If you are wondering how I was talked into watching an almost four-hour movie about the Seattle Mariners, that is a very good question. And the answer is BW/DR. The Big O and I have been watching it in installments since shortly after I read this review and it's taken that long for us to put the pieces together. It's a long movie!
And it was wildly entertaining. We laughed and laughed, he expressed shock, amazement, delight, and despair.
After finishing it tonight, O said, if the A's move to Vegas, maybe he will adopt the Seattle Mariners as his team.
It's a pretty good choice.
Anyway, it's a movie that is largely about the building of a decades-long graph. It's splattered with images of heroes and goats, snippets of news articles, and other ephemera. It cuts away at times for short clips of actual baseball or Seattle from space. It's plain but active, always moving, and our hosts are as bewildered by the whole thing as we are.
I would watch one of these for any MLB team. But I'm not sure many MLB teams offer quite this useful of a lesson.
I could talk more about why, but someone's already written that review.
Someone's already made that movie.
There was a time where I would never imagine showing this movie to students, no matter how relevant, because they had all seen it.
That time has passed. Practically none of them have seen it now.
Time, you see, has passed.
It was 80% applicable and the break's tomorrow and they voted and The Matrix was an easy first place. And they loved it. Not blown away in the same way since the last twenty years—their entire life of pop culture—is built on a foundation laid by The Matix, but, you know? Kind of blown away all the same.
It was kind of cool to see.
So this is a delightful, charming, and basically evil movie.
Capitalists are evil, kids. But don't worry: the capitalists will save you.
Technology is isolating kids. But don't worry: technology will bring us together.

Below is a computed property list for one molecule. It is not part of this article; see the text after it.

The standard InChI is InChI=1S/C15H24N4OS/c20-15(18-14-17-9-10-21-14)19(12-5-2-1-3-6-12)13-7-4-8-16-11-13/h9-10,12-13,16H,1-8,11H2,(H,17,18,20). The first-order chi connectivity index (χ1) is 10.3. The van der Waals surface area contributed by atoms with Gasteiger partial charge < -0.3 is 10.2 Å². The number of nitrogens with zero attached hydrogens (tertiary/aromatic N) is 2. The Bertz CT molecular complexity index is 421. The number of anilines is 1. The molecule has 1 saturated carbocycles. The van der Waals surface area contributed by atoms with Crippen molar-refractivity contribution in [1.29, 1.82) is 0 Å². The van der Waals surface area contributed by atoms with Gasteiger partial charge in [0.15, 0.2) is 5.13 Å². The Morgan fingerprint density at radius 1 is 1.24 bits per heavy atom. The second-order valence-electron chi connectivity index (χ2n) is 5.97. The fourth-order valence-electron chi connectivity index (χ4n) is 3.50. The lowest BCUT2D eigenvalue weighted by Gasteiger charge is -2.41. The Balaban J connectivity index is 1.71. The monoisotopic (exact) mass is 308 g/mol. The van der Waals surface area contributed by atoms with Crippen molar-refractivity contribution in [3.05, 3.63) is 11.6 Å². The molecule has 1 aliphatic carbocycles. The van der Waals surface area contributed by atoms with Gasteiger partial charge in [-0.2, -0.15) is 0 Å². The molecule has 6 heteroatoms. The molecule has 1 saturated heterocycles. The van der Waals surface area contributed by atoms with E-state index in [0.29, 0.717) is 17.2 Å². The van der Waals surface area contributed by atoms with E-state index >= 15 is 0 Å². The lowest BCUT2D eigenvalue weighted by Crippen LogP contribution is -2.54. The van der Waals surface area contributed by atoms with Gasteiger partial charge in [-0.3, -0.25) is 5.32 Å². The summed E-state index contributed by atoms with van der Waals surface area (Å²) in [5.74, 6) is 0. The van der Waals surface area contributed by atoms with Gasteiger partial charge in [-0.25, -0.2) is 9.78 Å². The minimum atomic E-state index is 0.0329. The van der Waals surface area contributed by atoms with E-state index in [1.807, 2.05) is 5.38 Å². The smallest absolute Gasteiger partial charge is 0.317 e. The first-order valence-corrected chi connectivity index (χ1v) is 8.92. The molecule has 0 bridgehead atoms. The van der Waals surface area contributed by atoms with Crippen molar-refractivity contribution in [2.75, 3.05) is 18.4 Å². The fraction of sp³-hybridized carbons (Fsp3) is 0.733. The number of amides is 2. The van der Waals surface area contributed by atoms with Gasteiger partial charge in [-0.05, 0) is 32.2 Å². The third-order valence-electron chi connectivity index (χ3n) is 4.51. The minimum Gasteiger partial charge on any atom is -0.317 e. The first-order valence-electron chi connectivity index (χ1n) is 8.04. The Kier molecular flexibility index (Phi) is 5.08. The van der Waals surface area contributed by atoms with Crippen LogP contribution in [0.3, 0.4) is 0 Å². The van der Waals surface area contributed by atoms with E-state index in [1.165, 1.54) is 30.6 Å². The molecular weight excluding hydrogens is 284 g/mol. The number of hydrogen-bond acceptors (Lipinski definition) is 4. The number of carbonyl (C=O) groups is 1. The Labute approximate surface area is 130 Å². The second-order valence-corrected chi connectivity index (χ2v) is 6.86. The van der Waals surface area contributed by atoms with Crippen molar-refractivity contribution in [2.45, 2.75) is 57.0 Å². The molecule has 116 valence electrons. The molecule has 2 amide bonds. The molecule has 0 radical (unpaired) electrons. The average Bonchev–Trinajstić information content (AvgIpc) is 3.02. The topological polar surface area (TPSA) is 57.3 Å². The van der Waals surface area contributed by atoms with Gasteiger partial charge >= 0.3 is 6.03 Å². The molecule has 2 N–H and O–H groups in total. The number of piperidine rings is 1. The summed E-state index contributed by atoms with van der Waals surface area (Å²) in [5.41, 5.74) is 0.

This film uses all the tools of film to think we are righting against the man in order to make sure we embrace the man and hail him as our savior. Neat! It tastes like real satire!
So yeah. You and your kids will have a fun time with some great set pieces and a terrific cast. But the movie might linger. And I'm not sure that's worth it.
Would I watch it with my kids again? No. If the love it and want to watch it on their own, will I stop them.
Probably not. (Isn't it time for us to all sit down and watch another Spider-Man movie?)
A Christmas movie generally takes place at Christmas, more or less. This movie takes place entirely on Christmas Eve (though it probably doesn't end until early Christmas morning). So it wallops, say, It's a Wonderful Life.
But it can't just be about the trappings. Even if it's loaded with violence, you need stories about, I don't know, coming home for the holidays, families reuniting—that sort of thing. Think Home Alone.
And the best Christmas stories have at least hints of Christian allegory. My kids made a deal with me. They could watch Die Hard if they read Luisa's essay thereon. Of course, Luisa only strikes the surface. As Stephen King said, you want to mark someone as a Christ character, give them the initials J.C. So: John Clane. (I know, I know. It's actualy John McClane. But Mc means Son and if you think giving a J.C. the middle name of Son makes him less Jesusy, what bible are you reading?) But hey—make is a family game. Luisa filled in the free squares. Now take it apart looking for bingo.
In short, yes, Die Hard is a Christmas movie. And it's basically the Silence of the Lambs of action movies. So why are you holding out?
Two last notes:
1) Since last watching Die Hard, I've seen several episodes of Moonlighting. I both get and am mystified the controversy in casting Bruce Willis as an action lead.
2) A lot of the score is Christmas-adjacent. Songs like Pachelbel's Canon are quoted in the score and then you also hear chunks of something like Beethoven. Not actual Christmas songs, but songs that we associate with Christmas because certain beloved classics have been adopted into the holiday.
Hitching Post Theaters
Two and a half hours of fan service.